MEXICO CITY – It’s whispered in quiet corners, but never in mixed company and never lightly.
It’s generally agreed that bifurcation of the Rules of Golf is simply riddled with too many unintended consequences to ever be taken seriously, that the central tenets of the game should apply equally and universally to those who play for pleasure and those who compete for a purse.
But as the details of the USGA and R&A’s proposed rule changes were unveiled on Wednesday at the WGC-Mexico Championship the concept - if not the actual application - of bifurcation began to gain some curious momentum.
Graham DeLaet responded to a tweet from the PGA Tour about the proposed modernization of the rules with a pointed tweet of his own: “We should have our own [rule] book and distance ourselves from amateur governing bodies.”
DeLaet later added, “Fact is, there’s an old boys club [USGA] based in New Jersey that have never hit a shot on Tour who make decisions that affect our families.”
Earlier in the day, Daniel Berger opined on social media: “Maybe there should be professional rules and amateur rules because I’m not getting a good vibe about some of these proposed changes.” Justin Thomas re-tweeted Berger, adding, “Agree with this. Some rules good, others not crazy about (fixing spike marks will be abused, grounding club in bunkers).”
A conversation that’s normally kept within the family had suddenly become public record.
Thomas’ take, as least as it applies to the 30 proposed rules changes that were introduced Wednesday, was shared by many of his Tour frat brothers assembled this week for the year’s first World Golf Championship.
“A couple things need to be tweaked a little bit,” said Brandt Snedeker, who, like many other players, applauded the move by the USGA and R&A to simplify the rules. “I don’t know about grounding your club in a bunker. That could be misconstrued and not kept in the spirit of the game. For the most part there’s lots of great stuff, lots of common sense stuff to help speed up the game.”
Under the proposed changes a player would be “prohibited only from touching the sand with your hand or club to test the condition of the bunker or with your club in the area right behind or in front of the ball, in making a practice swing or in making the backswing for your stroke.” Accidentally touching the sand, however, is not a violation, a change of course that prompted a few double takes.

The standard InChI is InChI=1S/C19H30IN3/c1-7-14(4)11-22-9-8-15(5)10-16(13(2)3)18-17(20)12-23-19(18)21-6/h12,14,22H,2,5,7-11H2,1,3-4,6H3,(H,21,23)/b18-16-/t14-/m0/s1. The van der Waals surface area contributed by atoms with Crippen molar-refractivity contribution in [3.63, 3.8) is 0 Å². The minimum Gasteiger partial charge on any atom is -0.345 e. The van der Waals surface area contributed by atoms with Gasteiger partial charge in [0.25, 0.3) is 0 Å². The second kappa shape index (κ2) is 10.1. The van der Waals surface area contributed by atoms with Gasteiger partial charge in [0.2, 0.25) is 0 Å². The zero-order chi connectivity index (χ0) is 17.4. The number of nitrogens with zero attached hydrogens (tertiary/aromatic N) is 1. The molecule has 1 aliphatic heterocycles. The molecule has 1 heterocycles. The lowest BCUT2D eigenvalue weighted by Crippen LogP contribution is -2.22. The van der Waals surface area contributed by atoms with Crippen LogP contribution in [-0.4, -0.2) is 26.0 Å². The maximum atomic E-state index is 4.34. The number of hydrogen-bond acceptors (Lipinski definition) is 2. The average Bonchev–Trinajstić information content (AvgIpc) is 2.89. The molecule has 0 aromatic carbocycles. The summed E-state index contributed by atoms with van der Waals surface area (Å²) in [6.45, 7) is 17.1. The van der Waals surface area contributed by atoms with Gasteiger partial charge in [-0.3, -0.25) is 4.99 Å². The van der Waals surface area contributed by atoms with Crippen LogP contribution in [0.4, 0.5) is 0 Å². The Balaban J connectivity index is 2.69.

“It’s still a little bit unclear where you can ground your club in a bunker but you can’t ground it for testing. So if I lean on it, is that considered testing?” asked William McGirt.
It’s these types of questions the rule makers are looking to address during the six-month comment period. Perhaps the players and Tour can come to some sort of common ground here, but if Wednesday’s reaction was any indication it’s doubtful the Tour and its players could reach an agreement on the use of distance-measuring devices.
All but one player of 10 polled said they couldn’t imagine the Tour adopting the new proposed rule change that would allow for distance-measuring devices.
“I personally hope not,” Lucas Glover said when asked if he thought Tour players should be allowed to use DMDs. “I don't think it will speed up play; people will be getting cover numbers with their laser all over the place, plus it takes away the advantage of a good caddie.”
Under the proposed new rule the Tour could adopt a local rule that would continue to prohibit DMDs during tournament rounds, an option most players thought was the most likely outcome. But wouldn’t that adjustment simply be a form of bifurcation, however limited it may be?
Most of the time when the “B” word is floated it’s during a conversation about modern golf equipment, but as the rule makers look to modernize golf, the scope could easily expand to the central themes of the game.
“There are probably already two sets of rules. With range finders we are getting the same number, it’s not any different," Berger told GolfChannel.com. "The only difference is whether you click a button and do it or my caddie walks it off. But it’s the tradition of having a caddie back to the 1800s. For amateurs, for sure. How can you not have a range finder out there? It takes an hour longer in a round to have to get your yardages.”
To be clear, bifurcation isn’t something either the Tour or the rule makers have much interest in. Slugger White, vice president of rules and competition for the Tour, told Golf Channel this week that two sets of rules aren’t an option. But the truth is recreational golfers everywhere already play a modified version of the rules.
“Around golf courses most guys don’t play anything near to a set of rules,” Brendan Steele said. “When was the last time a couple of buddies went out and had a ball move on a green and assessed a penalty on each other? I don’t think that happens very much.”
In some ways, the proposed changes could bring that portion of the golf public closer to the game that is played at the highest level, but at what cost?
“I like the way the game is right now," Berger said. "It seems like they have proposed some pretty drastic changes and I’ve played golf for 12 years now with these rules so I guess any type of change is interesting.”
The key component of Wednesday’s announcement is “proposed changes,” and over time the Tour and the rule makers could ease into alignment on the different adjustments, but the move has certainly made the concept of bifurcation a bit more of a common topic.